I often think of what Morpheus said in the movie, “The Matrix”:

    This is your last chance. After this, there is no turning back. You take the blue pill – the story ends, you wake up in your bed and believe whatever you want to believe. You take the red pill – you stay in Wonderland and I show you how deep the rabbit-hole goes.

    Many churches / Christians don’t want to hear or see. They want to wake up in their beds and keep believing whatever they want to believe. Those of us who have encountered abuse have our eyes opened and we begin to learn how deep the rabbit-hole goes. There is no turning back.

  3. debby

    As a pastor who has experienced this, Jeff, what steps do you recommend for a church body to “know” someone. This Iain person was lying and used a facade for decades. What can a person do to “know” a person’s heart? I agree that the accolades he received after his sin was exposed were ridiculously naive and out of place. What should have been done to prevent this? Thanks!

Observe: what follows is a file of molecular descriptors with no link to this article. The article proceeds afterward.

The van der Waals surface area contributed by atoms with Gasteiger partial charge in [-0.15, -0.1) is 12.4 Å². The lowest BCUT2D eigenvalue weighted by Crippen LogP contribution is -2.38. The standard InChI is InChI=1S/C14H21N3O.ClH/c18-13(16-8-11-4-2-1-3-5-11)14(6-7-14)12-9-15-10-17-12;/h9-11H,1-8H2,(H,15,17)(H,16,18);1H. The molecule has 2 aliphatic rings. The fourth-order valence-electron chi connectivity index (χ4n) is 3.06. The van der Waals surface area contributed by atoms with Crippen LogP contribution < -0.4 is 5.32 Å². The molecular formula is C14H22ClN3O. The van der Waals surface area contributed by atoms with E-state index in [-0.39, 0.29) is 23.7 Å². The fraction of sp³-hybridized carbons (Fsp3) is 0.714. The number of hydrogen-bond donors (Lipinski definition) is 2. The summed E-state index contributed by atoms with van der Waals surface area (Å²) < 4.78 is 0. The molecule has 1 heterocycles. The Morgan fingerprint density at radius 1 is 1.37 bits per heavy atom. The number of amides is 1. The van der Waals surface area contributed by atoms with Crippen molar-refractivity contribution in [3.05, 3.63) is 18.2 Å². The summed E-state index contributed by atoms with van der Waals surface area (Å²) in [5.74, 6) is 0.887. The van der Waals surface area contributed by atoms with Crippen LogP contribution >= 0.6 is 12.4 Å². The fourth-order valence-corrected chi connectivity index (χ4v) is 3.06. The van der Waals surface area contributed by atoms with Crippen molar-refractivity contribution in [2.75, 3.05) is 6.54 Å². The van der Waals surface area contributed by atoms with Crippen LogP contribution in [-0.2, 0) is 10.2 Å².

• Raped By Evil

      Debby, what you’ve asked is something all of us who’ve been through the proverbial wringer want and need to know. I was WRONGLY taught to blindly trust everyone and to never question their motives, to fill in the blanks for their lies (when what they SAID didn’t line up with their actions, I was conditioned to assume that I had misunderstood and that it was MY fault……gee, I wonder how I ended up married to a psychopath—it’s a MYSTERY alright!) and to look into my heart and make sure that I was perfect. THIS IS WRONG, DANGEROUS AND ANTI-BIBLICAL and sadly it’s what most Christian communities teach their congregations. We in our ignorance have created a perfect environment for psychopaths, child molesters and all kinds of spiritual monsters to rape and pillage—and then they expect us to turn around and forgive them and allow them back in so they can continue their abuse. It’s why SO MANY OF US HAVE LEFT THE CHURCH.

      The best list I can find is in an interview with Martha Stout, author of The Sociopath Next Door.
      An interview with Martha Stout [Internet Archive link]

      [Barb, as one of the ACFJ admins, has checked this linked article and the majority of she would heartily agree with. She only has two minor concerns about the article, which she will give in a comment in reply to RBE.]